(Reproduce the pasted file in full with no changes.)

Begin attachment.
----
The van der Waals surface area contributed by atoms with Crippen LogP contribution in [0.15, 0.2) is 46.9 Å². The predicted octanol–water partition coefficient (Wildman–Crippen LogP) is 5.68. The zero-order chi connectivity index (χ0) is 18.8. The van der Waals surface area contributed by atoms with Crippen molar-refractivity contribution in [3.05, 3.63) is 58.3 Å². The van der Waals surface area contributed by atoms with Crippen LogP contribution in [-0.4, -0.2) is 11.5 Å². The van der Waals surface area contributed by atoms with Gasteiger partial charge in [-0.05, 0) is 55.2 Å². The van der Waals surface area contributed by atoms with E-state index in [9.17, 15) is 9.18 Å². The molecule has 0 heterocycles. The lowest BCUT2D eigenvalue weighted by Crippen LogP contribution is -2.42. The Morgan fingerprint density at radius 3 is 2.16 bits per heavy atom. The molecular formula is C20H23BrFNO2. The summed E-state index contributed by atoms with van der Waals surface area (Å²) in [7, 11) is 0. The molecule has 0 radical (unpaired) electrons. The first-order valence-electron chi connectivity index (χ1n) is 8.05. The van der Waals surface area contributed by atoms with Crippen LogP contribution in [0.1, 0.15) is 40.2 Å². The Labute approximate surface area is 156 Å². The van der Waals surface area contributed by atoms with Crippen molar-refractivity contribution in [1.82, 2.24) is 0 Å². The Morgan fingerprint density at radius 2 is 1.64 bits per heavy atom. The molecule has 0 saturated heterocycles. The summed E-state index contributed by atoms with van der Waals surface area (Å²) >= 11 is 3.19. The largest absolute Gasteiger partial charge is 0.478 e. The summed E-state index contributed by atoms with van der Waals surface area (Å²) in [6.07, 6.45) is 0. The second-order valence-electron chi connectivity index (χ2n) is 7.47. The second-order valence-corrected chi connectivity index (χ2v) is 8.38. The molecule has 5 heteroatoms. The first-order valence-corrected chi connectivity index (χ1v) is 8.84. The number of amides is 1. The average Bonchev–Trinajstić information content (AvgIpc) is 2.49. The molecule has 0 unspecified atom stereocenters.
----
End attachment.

The van der Waals surface area contributed by atoms with Crippen LogP contribution in [0.15, 0.2) is 46.9 Å². The predicted octanol–water partition coefficient (Wildman–Crippen LogP) is 5.68. The zero-order chi connectivity index (χ0) is 18.8. The van der Waals surface area contributed by atoms with Crippen molar-refractivity contribution in [3.05, 3.63) is 58.3 Å². The van der Waals surface area contributed by atoms with Crippen LogP contribution in [-0.4, -0.2) is 11.5 Å². The van der Waals surface area contributed by atoms with Gasteiger partial charge in [-0.05, 0) is 55.2 Å². The van der Waals surface area contributed by atoms with E-state index in [9.17, 15) is 9.18 Å². The molecule has 0 heterocycles. The lowest BCUT2D eigenvalue weighted by Crippen LogP contribution is -2.42. The Morgan fingerprint density at radius 3 is 2.16 bits per heavy atom. The molecular formula is C20H23BrFNO2. The summed E-state index contributed by atoms with van der Waals surface area (Å²) in [7, 11) is 0. The molecule has 0 radical (unpaired) electrons. The first-order valence-electron chi connectivity index (χ1n) is 8.05. The van der Waals surface area contributed by atoms with Crippen LogP contribution in [0.1, 0.15) is 40.2 Å². The Labute approximate surface area is 156 Å². The van der Waals surface area contributed by atoms with Crippen molar-refractivity contribution in [1.82, 2.24) is 0 Å². The Morgan fingerprint density at radius 2 is 1.64 bits per heavy atom. The molecule has 0 saturated heterocycles. The summed E-state index contributed by atoms with van der Waals surface area (Å²) >= 11 is 3.19. The largest absolute Gasteiger partial charge is 0.478 e. The summed E-state index contributed by atoms with van der Waals surface area (Å²) in [6.07, 6.45) is 0. The second-order valence-electron chi connectivity index (χ2n) is 7.47. The second-order valence-corrected chi connectivity index (χ2v) is 8.38. The molecule has 5 heteroatoms. The first-order valence-corrected chi connectivity index (χ1v) is 8.84. The number of amides is 1. The average Bonchev–Trinajstić information content (AvgIpc) is 2.49. The molecule has 0 unspecified atom stereocenters.